The Quebec City Protests at the 3rd Summit of the Americas

In April 2001, The 3rd Summit of the Americas was being held by the Free Trade Area of the America’s, or FTAA, in Quebec City in order to discuss the possibility of a free-trade agreement and a globalized market between the North, South and Central America. The event brought together the leaders of the America’s in order to negotiate an agreement in Quebec City. Security for the summit was provided in part by the RCMP, and they took extreme measures in order to ensure that they could control the possible and potential threats. For example, a three-meter high wall and wired fence was built around a big part of Quebec City in order to keep the citizens out of the summit zones and only members of the summit, the media and residents of the area were permitted within the walled area (CBC 2003).

Citizens and anti-globalists from all around North America, in large numbers, arrived during the summit meetings in an attempt to disrupt and delay any meetings and decisions from being made on the free-trade agreement. In a video interview, a student critiqued free-trade, claiming that power will go to the already-powerful and believes that the peoples have to speak out for their beliefs (TVAC 2001). Residents around Quebec spoke in interviews about how they were protesting because the FTAA and globalized trade ultimately neglect human’s rights, resulting in job losses and unjust conditions for those not in power (TVAC 2001). Many of the protestors, along with voicing their concerns and taking action against the summit, were fueled into even more drastic action when witnessing the police and security treatment of the event (TVAC 2001).

On April 20th, 2001, when the protests started, they escalated quickly. The protests, which generally started peacefully, were eventually separated into 3 zones by the RCMP, sectored off and classified by level of potential threat: Green for legal protests, yellow for peaceful protests with potential of arrests and red for disobedience and high risks of arrest. The protestors even broke down part of the concrete wall and fence that had been put up by the RCMP and security forces (Chang 2001).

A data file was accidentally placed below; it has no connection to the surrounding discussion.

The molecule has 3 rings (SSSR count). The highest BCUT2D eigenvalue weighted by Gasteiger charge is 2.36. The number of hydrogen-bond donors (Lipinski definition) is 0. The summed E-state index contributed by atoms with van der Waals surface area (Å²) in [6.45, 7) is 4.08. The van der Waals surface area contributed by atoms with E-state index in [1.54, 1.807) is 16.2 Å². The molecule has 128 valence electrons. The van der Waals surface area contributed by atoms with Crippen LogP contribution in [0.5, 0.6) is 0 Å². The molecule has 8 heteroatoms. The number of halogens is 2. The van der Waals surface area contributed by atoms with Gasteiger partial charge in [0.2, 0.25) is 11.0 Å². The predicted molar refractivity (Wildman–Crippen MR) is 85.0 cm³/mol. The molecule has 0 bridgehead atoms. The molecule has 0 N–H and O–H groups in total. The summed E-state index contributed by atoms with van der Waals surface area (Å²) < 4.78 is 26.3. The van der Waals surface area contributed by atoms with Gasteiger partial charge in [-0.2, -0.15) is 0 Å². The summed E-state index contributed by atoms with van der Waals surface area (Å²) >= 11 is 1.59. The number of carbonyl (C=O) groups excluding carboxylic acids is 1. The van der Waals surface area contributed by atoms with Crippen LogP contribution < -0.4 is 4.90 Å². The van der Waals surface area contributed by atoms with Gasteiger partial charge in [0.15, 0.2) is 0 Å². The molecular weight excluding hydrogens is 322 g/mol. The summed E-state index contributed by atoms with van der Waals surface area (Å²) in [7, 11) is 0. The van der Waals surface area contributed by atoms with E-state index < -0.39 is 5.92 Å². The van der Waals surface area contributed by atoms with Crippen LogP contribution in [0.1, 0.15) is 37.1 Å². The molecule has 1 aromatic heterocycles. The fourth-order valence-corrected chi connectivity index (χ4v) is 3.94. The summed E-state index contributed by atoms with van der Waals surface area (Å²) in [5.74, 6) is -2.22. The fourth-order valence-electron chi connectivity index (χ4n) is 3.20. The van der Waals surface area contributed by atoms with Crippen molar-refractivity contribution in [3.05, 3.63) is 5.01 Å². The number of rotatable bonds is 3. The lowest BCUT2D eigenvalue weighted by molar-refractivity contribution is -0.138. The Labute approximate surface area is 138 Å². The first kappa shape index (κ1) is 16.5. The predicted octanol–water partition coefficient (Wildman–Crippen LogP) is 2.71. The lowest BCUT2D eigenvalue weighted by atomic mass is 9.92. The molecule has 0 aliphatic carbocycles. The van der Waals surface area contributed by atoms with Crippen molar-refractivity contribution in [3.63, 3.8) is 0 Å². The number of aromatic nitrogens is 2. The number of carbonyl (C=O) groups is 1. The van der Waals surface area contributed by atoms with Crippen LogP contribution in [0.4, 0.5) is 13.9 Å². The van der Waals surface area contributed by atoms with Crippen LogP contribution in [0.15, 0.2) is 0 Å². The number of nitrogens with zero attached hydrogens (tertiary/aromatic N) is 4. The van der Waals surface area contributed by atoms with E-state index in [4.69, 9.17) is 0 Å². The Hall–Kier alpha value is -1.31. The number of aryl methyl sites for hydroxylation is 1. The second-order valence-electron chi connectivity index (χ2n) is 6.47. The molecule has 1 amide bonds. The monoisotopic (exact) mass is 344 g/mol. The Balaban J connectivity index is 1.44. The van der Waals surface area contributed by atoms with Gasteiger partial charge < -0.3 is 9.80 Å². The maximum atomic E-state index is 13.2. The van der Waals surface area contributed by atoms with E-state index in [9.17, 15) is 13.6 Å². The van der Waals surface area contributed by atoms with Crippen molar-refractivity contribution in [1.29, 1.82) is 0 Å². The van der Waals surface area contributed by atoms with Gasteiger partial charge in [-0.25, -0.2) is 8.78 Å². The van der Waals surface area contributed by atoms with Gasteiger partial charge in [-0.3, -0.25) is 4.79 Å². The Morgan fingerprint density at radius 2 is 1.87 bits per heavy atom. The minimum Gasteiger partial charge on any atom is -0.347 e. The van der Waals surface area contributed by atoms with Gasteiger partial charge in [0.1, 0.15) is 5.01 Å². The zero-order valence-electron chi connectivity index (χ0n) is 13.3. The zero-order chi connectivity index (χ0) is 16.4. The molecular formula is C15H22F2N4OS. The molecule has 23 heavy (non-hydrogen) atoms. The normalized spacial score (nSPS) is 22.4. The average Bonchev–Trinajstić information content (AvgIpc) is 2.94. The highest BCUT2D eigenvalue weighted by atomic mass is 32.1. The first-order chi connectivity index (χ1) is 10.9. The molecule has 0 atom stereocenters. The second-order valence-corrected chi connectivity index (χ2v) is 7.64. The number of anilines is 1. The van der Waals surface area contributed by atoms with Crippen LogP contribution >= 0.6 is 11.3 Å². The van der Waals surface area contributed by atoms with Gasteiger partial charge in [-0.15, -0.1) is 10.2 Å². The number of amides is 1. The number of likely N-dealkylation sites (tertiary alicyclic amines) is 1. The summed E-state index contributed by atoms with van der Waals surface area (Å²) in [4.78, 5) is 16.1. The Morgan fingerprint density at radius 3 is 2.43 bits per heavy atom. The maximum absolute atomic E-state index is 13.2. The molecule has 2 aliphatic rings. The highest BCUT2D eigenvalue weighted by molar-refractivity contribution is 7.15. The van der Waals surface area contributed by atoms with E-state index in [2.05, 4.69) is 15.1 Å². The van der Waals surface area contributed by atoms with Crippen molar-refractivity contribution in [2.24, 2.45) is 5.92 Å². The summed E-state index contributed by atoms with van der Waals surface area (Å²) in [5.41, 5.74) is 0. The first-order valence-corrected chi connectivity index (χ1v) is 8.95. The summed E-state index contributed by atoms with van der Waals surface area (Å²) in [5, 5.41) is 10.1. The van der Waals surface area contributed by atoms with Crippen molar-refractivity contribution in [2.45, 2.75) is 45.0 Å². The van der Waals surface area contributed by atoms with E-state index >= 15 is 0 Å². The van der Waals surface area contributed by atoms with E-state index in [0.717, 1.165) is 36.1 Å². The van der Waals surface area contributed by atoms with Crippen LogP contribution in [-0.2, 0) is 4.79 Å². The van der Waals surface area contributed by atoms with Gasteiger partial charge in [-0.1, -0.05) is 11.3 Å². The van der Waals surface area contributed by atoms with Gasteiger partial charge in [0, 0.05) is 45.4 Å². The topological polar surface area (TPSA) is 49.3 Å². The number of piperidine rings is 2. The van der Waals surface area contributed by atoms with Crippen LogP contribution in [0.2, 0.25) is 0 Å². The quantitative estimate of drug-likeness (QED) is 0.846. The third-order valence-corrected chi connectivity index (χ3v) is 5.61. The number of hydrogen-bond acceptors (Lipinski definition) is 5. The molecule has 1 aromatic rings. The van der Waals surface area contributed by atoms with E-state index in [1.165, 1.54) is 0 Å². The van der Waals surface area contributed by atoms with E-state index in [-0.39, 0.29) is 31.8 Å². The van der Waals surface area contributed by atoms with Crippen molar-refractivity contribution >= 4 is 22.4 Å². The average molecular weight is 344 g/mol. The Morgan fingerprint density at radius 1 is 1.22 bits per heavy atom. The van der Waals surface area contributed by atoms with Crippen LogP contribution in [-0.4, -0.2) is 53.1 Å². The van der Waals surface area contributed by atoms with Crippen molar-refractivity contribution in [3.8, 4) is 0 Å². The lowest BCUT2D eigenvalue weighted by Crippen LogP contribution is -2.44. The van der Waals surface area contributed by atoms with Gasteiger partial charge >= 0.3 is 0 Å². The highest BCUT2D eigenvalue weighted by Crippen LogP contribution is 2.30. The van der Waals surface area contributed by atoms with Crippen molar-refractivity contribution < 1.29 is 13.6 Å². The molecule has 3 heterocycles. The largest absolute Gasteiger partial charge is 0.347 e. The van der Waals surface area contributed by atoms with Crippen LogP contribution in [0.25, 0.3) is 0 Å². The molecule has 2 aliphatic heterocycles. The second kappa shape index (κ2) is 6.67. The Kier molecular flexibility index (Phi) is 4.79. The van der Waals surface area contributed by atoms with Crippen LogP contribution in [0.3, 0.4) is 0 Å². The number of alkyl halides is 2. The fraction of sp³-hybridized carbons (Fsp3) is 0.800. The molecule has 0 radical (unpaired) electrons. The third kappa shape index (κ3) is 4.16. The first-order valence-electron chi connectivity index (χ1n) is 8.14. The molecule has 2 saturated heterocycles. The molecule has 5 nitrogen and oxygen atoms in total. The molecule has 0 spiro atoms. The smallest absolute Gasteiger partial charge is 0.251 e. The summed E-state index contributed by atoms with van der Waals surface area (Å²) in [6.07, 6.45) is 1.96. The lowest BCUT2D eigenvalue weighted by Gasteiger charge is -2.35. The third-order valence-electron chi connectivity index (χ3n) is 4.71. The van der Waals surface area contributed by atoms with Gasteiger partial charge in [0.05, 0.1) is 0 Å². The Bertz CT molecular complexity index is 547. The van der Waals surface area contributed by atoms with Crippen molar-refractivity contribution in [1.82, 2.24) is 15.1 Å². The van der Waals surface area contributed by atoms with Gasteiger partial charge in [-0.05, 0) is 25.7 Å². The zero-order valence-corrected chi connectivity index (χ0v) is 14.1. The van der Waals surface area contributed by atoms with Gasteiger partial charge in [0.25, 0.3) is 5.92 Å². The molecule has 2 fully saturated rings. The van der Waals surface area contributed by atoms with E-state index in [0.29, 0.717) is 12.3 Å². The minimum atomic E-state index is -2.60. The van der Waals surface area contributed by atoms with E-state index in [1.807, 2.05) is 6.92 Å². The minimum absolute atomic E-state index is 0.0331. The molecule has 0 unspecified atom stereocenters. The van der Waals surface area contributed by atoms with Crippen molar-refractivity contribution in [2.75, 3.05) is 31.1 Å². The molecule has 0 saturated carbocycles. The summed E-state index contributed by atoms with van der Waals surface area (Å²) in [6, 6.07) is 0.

The RCMP quickly dispatched a riot team to try and control the protestors and the escalation of protest. They proceeded to tear gas the area, which affected hundreds, if not thousands of the protestors, spraying them with the hydrant hose and even using rubber bullets against them to push them back (CBC 2003). In what they called a “measured approach”, the RCMP and riot squad had caused hundreds of injuries from their extreme security methods  (King and Newman 2001). Some citizens attempted to make peace with the police officials, but the officials continued to send tear gas and forcing the people back with batons and rubber bullets. In an interview, a protestor claimed that the event was dealt with by government militarization instead of problem solving, and in process, turning the situation into something of a warzone, as they call it (TVAC 2001).

The following video was produced by the Toronto Video Activist Collective in 2002 as a result of the protests. It is a compilation of found footage and interviews from before, during and after the protests in which we get a first-person insight on the events of April, 2001.



CBC News. 2003. “RCMP Used “Excessive Force” at Quebec Summit.CBC News, November 13. Retrieved October 13, 2012 (

Chang, Jen. 2001. Resist!: A Grassroots Collection of Stories, Poetry, Photos and Analysis from the FTAA Protests in Quebec City and Beyond. Winnipeg: Fernwood Publishing.

King, John, and Lucia Newman. 2001. “Protests Delay Start of Americas Summit.” CNN World,  April 20. Retrieved October 13, 2012

TVAC. 2002. Quebec City FTAA Protests [Web]. Retrieved October 13, 2012 (


One comment

  1. The coloured zones were part of protest organizers efforts to seperate militant groups from passive and nonviolent ones, not the RCMP. The RCMP and Surete du Quebec were the primary police forces involved, with the SQ having responsibility for crowd control outside of their fence.



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